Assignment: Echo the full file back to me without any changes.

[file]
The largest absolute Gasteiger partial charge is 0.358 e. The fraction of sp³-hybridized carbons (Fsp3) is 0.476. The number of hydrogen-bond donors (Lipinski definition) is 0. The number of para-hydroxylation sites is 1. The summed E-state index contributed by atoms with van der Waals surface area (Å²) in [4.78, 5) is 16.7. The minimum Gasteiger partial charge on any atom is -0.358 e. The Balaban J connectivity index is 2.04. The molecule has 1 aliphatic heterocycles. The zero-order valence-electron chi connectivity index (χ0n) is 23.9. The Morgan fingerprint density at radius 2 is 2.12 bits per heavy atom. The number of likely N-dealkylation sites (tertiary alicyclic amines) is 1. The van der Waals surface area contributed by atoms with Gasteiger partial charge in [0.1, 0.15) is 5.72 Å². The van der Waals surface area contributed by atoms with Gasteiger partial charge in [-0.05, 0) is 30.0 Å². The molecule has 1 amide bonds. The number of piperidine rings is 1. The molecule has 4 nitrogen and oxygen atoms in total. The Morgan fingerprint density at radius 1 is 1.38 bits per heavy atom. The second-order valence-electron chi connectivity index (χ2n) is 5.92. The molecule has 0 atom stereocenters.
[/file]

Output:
The largest absolute Gasteiger partial charge is 0.358 e. The fraction of sp³-hybridized carbons (Fsp3) is 0.476. The number of hydrogen-bond donors (Lipinski definition) is 0. The number of para-hydroxylation sites is 1. The summed E-state index contributed by atoms with van der Waals surface area (Å²) in [4.78, 5) is 16.7. The minimum Gasteiger partial charge on any atom is -0.358 e. The Balaban J connectivity index is 2.04. The molecule has 1 aliphatic heterocycles. The zero-order valence-electron chi connectivity index (χ0n) is 23.9. The Morgan fingerprint density at radius 2 is 2.12 bits per heavy atom. The number of likely N-dealkylation sites (tertiary alicyclic amines) is 1. The van der Waals surface area contributed by atoms with Gasteiger partial charge in [0.1, 0.15) is 5.72 Å². The van der Waals surface area contributed by atoms with Gasteiger partial charge in [-0.05, 0) is 30.0 Å². The molecule has 1 amide bonds. The number of piperidine rings is 1. The molecule has 4 nitrogen and oxygen atoms in total. The Morgan fingerprint density at radius 1 is 1.38 bits per heavy atom. The second-order valence-electron chi connectivity index (χ2n) is 5.92. The molecule has 0 atom stereocenters.